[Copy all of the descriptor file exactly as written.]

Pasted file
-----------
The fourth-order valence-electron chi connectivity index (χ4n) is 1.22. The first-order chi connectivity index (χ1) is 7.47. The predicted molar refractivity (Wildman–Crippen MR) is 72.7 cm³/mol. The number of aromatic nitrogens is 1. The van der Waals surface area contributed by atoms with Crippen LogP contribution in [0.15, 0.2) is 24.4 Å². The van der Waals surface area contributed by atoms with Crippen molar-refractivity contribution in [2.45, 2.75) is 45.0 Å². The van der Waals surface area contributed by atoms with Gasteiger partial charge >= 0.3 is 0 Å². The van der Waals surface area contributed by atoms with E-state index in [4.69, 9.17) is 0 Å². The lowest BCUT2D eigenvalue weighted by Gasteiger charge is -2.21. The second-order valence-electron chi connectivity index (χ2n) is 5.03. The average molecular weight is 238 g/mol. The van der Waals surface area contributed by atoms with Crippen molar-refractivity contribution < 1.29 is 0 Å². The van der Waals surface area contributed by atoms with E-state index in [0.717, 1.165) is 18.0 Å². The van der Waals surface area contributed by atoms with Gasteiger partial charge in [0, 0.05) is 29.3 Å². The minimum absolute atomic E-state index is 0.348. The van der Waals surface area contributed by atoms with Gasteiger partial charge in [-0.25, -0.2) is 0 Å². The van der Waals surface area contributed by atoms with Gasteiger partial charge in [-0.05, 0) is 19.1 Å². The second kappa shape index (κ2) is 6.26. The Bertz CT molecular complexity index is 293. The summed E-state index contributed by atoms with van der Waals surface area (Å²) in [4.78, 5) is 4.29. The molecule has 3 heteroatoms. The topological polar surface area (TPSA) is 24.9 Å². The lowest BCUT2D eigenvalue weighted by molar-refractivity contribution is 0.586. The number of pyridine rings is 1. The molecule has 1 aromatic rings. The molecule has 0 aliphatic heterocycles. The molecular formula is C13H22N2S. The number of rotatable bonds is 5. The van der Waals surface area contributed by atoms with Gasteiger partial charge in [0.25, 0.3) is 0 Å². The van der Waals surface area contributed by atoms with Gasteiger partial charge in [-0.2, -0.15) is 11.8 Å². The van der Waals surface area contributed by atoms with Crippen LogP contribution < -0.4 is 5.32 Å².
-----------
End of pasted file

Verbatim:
The fourth-order valence-electron chi connectivity index (χ4n) is 1.22. The first-order chi connectivity index (χ1) is 7.47. The predicted molar refractivity (Wildman–Crippen MR) is 72.7 cm³/mol. The number of aromatic nitrogens is 1. The van der Waals surface area contributed by atoms with Crippen LogP contribution in [0.15, 0.2) is 24.4 Å². The van der Waals surface area contributed by atoms with Crippen molar-refractivity contribution in [2.45, 2.75) is 45.0 Å². The van der Waals surface area contributed by atoms with Gasteiger partial charge >= 0.3 is 0 Å². The van der Waals surface area contributed by atoms with E-state index in [4.69, 9.17) is 0 Å². The lowest BCUT2D eigenvalue weighted by Gasteiger charge is -2.21. The second-order valence-electron chi connectivity index (χ2n) is 5.03. The average molecular weight is 238 g/mol. The van der Waals surface area contributed by atoms with Crippen molar-refractivity contribution < 1.29 is 0 Å². The van der Waals surface area contributed by atoms with E-state index in [0.717, 1.165) is 18.0 Å². The van der Waals surface area contributed by atoms with Gasteiger partial charge in [0, 0.05) is 29.3 Å². The minimum absolute atomic E-state index is 0.348. The van der Waals surface area contributed by atoms with Gasteiger partial charge in [-0.25, -0.2) is 0 Å². The van der Waals surface area contributed by atoms with Gasteiger partial charge in [-0.05, 0) is 19.1 Å². The second kappa shape index (κ2) is 6.26. The Bertz CT molecular complexity index is 293. The summed E-state index contributed by atoms with van der Waals surface area (Å²) in [4.78, 5) is 4.29. The molecule has 3 heteroatoms. The topological polar surface area (TPSA) is 24.9 Å². The lowest BCUT2D eigenvalue weighted by molar-refractivity contribution is 0.586. The number of pyridine rings is 1. The molecule has 1 aromatic rings. The molecule has 0 aliphatic heterocycles. The molecular formula is C13H22N2S. The number of rotatable bonds is 5. The van der Waals surface area contributed by atoms with Gasteiger partial charge in [0.25, 0.3) is 0 Å². The van der Waals surface area contributed by atoms with Gasteiger partial charge in [-0.2, -0.15) is 11.8 Å². The van der Waals surface area contributed by atoms with Crippen LogP contribution < -0.4 is 5.32 Å².